I have found my dream property and investment. It's a small B&B, that has positive cash flow and has opened their books to us, everything looks great and we would live on the property and run the business. But, I have only every worked in residential mortgages. My business owns 4 other properties, but these are passive income rentals.
This business would be purchased Turnkey style, they are fully operatiional and net approximately 60,000$ a year. The property costs 700K. I have 20% to put down, but I don't know how to secure the rest of the financing thru a lender. The owner is also willing to help with some of the financing, but since I will be buying the property, don't i have to finance 100% of the property thru a lender or can I do some thru a bank and some privately thru the current owner.
Can someone point me in the right direction? Help me ask the right questions, etc.
Does the net income of $60,000 a year include your own living space?
You should start speaking to some local and national lenders to see if they are interested in helping you buy this property.
Yes, this includes my own living space. It's a 5 bedroom 5 bath house. One wing has a main room and small office, that is the living space for my wife and I. the other rooms in the other wing is the B&B. I have started looking for lenders, but they all require me to fill out applicatiions with business info, but I don't own the business now, the seller does. Is there a particular type of lender I should look for? Is it better to finance thru the seller or a bank?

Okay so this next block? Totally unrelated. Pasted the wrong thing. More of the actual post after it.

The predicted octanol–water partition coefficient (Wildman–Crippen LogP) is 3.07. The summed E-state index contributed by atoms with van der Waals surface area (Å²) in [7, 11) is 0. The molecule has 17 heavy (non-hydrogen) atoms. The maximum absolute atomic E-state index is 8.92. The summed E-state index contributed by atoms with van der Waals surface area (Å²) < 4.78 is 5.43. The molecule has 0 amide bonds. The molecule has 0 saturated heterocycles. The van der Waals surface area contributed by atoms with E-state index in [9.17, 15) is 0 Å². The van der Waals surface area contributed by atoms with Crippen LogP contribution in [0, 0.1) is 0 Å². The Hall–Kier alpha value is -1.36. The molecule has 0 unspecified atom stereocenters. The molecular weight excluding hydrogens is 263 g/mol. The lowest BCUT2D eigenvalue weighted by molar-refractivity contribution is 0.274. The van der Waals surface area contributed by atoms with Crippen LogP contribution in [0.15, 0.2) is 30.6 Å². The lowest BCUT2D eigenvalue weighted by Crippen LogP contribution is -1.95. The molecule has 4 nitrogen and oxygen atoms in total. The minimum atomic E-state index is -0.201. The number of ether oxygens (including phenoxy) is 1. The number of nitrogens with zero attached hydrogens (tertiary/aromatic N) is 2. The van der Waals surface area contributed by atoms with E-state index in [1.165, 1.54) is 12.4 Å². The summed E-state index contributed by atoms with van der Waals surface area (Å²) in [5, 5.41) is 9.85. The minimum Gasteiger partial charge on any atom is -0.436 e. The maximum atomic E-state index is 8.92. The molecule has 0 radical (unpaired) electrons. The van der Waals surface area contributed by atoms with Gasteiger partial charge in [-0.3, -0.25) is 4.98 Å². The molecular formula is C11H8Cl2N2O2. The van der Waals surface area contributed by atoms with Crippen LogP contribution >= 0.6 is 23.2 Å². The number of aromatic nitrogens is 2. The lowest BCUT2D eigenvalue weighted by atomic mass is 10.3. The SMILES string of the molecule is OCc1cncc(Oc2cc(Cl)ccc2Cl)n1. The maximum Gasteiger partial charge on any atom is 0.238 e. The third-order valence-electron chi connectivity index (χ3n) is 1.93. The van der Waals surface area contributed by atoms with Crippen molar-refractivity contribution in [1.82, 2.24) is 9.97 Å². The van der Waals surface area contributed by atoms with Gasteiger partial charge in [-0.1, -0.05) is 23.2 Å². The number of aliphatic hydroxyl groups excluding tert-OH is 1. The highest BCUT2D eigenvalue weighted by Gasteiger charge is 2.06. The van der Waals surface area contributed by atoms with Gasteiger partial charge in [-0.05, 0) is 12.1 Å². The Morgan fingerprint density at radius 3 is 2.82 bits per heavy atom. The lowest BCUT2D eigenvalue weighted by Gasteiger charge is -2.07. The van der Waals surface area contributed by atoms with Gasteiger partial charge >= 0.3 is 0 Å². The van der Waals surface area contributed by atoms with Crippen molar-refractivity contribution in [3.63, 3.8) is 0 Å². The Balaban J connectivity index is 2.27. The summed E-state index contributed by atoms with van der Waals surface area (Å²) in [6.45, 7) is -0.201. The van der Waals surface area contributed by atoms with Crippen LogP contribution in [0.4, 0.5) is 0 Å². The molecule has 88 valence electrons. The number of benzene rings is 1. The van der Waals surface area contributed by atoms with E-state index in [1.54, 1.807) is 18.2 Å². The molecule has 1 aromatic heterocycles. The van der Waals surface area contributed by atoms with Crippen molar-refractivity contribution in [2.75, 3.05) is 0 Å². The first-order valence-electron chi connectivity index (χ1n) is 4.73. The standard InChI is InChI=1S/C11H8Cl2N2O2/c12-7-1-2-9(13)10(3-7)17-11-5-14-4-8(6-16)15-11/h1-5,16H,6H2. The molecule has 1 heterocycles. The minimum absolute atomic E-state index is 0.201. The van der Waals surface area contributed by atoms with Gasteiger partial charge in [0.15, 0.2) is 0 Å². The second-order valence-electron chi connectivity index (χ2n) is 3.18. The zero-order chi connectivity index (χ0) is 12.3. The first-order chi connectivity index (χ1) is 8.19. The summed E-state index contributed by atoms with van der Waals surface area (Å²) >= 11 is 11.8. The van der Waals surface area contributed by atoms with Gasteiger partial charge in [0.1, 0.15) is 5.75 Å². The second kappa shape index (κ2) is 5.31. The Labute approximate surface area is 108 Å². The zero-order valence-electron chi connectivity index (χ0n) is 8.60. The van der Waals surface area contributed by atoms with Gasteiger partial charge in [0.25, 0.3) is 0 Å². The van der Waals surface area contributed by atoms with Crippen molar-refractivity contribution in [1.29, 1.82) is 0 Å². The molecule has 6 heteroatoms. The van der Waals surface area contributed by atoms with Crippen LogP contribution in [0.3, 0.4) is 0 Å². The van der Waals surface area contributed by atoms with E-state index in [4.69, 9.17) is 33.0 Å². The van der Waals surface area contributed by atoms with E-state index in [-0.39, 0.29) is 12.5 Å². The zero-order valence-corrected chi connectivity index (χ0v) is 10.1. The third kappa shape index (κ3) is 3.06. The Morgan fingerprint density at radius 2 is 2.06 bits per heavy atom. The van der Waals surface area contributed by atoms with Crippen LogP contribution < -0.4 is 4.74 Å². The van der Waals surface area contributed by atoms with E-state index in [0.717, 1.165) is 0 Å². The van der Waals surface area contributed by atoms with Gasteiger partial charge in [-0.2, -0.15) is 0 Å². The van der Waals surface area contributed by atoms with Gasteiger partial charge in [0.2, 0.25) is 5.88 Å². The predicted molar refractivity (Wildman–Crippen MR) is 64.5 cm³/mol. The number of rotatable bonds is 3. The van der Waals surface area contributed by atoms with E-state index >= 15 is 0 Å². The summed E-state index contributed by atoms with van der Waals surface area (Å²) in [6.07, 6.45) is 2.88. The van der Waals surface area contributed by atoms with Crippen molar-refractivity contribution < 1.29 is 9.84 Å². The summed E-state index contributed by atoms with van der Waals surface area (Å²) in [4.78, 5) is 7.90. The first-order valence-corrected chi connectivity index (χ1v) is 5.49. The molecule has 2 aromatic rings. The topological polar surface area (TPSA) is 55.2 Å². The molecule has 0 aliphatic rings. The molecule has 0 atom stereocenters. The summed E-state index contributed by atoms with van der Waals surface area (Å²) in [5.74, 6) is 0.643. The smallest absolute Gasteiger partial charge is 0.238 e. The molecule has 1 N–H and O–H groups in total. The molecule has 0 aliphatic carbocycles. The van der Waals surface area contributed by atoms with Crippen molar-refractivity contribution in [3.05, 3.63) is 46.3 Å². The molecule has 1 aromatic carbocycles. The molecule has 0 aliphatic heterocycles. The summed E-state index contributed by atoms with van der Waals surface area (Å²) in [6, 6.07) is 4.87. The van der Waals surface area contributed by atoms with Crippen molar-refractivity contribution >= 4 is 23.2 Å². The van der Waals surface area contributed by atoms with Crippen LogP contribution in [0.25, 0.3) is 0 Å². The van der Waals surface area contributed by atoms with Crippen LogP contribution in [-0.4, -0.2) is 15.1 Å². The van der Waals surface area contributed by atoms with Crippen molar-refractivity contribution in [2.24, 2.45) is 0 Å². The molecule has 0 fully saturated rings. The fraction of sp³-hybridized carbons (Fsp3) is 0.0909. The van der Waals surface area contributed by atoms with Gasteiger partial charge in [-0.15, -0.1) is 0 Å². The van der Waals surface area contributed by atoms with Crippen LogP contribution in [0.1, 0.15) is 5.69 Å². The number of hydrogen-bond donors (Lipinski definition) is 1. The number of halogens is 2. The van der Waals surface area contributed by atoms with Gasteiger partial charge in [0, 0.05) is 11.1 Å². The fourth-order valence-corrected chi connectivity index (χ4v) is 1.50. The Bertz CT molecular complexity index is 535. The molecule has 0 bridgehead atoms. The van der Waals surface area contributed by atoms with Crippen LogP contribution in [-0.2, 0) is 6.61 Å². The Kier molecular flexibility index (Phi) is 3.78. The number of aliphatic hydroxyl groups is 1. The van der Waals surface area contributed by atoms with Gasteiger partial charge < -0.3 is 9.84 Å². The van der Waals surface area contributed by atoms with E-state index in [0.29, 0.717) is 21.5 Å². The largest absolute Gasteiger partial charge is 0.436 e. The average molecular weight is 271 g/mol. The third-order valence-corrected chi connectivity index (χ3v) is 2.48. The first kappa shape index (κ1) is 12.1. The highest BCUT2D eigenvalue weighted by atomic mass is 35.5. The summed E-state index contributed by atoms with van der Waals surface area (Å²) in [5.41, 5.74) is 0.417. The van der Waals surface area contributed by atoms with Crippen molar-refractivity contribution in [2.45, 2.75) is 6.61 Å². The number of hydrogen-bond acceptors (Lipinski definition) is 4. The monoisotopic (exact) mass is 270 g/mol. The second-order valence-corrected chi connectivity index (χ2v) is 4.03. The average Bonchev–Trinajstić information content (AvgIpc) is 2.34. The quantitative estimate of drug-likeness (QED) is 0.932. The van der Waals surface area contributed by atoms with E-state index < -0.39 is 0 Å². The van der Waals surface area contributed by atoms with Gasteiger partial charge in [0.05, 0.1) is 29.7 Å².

"This business would be purchased Turnkey style, they are fully operatiional and net approximately 60,000$ a year."
I would want to know if this is with the owner working in the business actively or not. In other words if 60k net is with the owner putting in 30 to 40 hrs a week you have a hobby not a business. To be absentee owner where you have time for your other investments you would have to put a manager in place at 40k to 50k a year. Any minor tweak in expenses and you are now breaking even.
A B & B takes up a ton of time. I don't buy anything that requires me to be there. Has to make great money with management in place as an absentee owner. Owner / operator is a non-starter for me.
At a distance everything sounds wonderful! However you don't want your dream property & investment turning into a nightmare. That wouldn't make retirement very fun (& could deplete your retirement funds as well).
@Joel Owens pointed out some questions worth answering especially around the 60k net & how the current owner/operator/manager is being paid. Also how about debt service?
I would also dive into the property financials. How are they driving sales? What channels? Online? Travel Agencies? The hated OTA's (online travel agencies) who take a large cut? How's the F&B (food & beverage) component ran? Are they currently owner/operator managed? Any deferred maintenance or large upcoming renovations needed?